Socialist Organizer is the U.S. section of the Fourth International, and works with comrades globally.
The First International, also known as the International Workingman’s Association, founded by Marx, Engels, and many others in 1864, aimed to bring together under one organizational umbrella all the existing organizations of the workers’ movement, whether trade union or political (socialist, anarchist, Prodhounist, etc.). After the defeat of the first workers’ revolution in history, the Paris Commune of 1871, the First International was dissolved.
The Second International, also known as the Socialist International, founded by Engels and his co-thinkers in 1889, consisted of mass parties based on a socialist program, in which both reformist and revolutionary currents co-existed. Under the pressures of the tremendous capitalist expansion in the pre-war years, the parties of the Second International became more and more co-opted into the status quo and in 1914 they definitively betrayed the interests of the working class by supporting World War I.
The Bolshevik Party led by V.I. Lenin in Russia belonged to the Second International until 1914, but upheld the program of revolutionary Marxism and led the Russian Revolution of 1917 to victory.
The Third International, also known as the Communist International, was founded in 1919 by V.I. Lenin, Leon Trotsky, and their allies throughout the world with the goal of building revolutionary parties in each country of the world to lead a world socialist revolution. Millions rallied to the banner of the Third International, but the failure of the revolutions in Italy (1919-20), Germany (1918-23), and China (1925-27) led to the isolation of the Russian Revolution, the rise of the dictatorial Stalinist bureaucracy in the 1920s, and the subsequent degeneration of the Third International in Stalin’s hands.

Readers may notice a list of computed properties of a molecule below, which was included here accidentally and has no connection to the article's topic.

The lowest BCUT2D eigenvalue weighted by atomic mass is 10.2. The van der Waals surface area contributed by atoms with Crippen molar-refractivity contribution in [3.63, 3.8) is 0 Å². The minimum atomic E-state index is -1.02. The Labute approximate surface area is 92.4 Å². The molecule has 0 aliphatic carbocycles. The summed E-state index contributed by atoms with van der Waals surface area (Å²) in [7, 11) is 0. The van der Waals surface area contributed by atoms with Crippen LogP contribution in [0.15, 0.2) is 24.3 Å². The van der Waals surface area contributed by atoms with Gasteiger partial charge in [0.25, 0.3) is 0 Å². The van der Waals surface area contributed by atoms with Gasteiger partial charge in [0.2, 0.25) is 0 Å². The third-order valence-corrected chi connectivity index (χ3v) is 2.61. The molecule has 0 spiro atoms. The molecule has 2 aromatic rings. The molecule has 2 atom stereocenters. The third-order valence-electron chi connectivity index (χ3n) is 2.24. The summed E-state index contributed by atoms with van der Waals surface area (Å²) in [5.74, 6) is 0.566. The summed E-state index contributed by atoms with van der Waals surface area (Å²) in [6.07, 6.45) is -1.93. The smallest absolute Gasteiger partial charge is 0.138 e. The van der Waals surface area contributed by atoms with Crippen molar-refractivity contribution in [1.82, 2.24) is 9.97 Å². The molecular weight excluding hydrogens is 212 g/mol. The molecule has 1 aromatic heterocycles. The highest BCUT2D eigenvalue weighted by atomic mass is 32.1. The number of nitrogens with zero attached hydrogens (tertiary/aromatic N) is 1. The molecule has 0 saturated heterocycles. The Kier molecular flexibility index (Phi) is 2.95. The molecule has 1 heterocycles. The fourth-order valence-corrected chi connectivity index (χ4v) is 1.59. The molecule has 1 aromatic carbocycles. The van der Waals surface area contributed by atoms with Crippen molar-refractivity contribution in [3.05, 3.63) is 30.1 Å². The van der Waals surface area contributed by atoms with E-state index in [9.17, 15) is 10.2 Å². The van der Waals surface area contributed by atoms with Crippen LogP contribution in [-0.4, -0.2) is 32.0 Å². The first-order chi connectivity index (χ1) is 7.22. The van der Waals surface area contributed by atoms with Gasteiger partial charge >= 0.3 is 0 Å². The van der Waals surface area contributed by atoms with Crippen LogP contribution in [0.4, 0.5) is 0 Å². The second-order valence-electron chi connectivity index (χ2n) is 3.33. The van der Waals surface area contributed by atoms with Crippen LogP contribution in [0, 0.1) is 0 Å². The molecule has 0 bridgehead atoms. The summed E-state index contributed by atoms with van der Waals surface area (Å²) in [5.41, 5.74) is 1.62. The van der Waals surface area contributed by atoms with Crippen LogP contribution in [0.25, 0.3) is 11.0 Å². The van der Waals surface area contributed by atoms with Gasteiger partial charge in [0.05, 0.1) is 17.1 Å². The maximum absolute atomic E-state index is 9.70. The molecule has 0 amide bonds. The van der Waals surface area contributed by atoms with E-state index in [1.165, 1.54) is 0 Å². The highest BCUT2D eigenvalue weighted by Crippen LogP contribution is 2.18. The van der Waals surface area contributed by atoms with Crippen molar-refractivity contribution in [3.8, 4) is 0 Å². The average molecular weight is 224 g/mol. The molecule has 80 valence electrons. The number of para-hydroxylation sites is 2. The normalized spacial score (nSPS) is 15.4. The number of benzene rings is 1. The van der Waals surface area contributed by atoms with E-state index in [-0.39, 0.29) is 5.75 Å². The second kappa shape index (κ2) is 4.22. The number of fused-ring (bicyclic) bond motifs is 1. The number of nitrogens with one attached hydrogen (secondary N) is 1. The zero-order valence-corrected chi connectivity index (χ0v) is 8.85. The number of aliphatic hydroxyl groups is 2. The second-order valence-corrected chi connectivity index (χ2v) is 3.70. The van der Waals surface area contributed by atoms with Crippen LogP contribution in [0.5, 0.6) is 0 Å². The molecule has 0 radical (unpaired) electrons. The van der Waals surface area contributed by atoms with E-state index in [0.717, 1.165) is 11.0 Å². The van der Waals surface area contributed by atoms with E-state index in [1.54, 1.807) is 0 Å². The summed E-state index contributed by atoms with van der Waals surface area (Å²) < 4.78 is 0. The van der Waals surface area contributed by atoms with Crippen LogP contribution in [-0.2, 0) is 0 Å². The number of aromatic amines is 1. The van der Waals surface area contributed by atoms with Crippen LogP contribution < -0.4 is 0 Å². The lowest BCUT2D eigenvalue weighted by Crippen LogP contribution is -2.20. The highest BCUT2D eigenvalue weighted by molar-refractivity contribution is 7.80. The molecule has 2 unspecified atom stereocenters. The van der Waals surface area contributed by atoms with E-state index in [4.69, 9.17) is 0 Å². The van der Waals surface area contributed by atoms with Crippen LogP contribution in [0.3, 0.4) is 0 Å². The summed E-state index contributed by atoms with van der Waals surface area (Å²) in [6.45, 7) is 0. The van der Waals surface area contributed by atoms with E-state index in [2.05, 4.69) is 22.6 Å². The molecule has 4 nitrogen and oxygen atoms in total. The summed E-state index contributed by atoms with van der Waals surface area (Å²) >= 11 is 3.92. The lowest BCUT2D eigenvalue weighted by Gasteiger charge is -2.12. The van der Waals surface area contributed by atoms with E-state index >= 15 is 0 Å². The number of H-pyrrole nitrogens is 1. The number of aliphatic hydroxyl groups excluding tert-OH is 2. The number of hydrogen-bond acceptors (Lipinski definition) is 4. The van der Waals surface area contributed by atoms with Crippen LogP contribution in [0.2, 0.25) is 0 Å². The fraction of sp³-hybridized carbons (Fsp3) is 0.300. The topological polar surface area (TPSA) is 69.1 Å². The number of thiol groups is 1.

The Fourth International, founded by Leon Trotsky and his co-thinkers in 1938, upheld the central strategic goal of building mass revolutionary socialist parties to lead a world revolution. But for decades the Socialist and Communist parties remained hegemonic in the workers’ movement, and the Fourth International remained isolated from the working class. The Fourth International suffered a dislocating split in 1953 but was eventually re-founded in 1993, in the new context opened by the fall of the Soviet Union in 1989-91. Today, the Fourth International has sections in over 45 countries and is a growing force.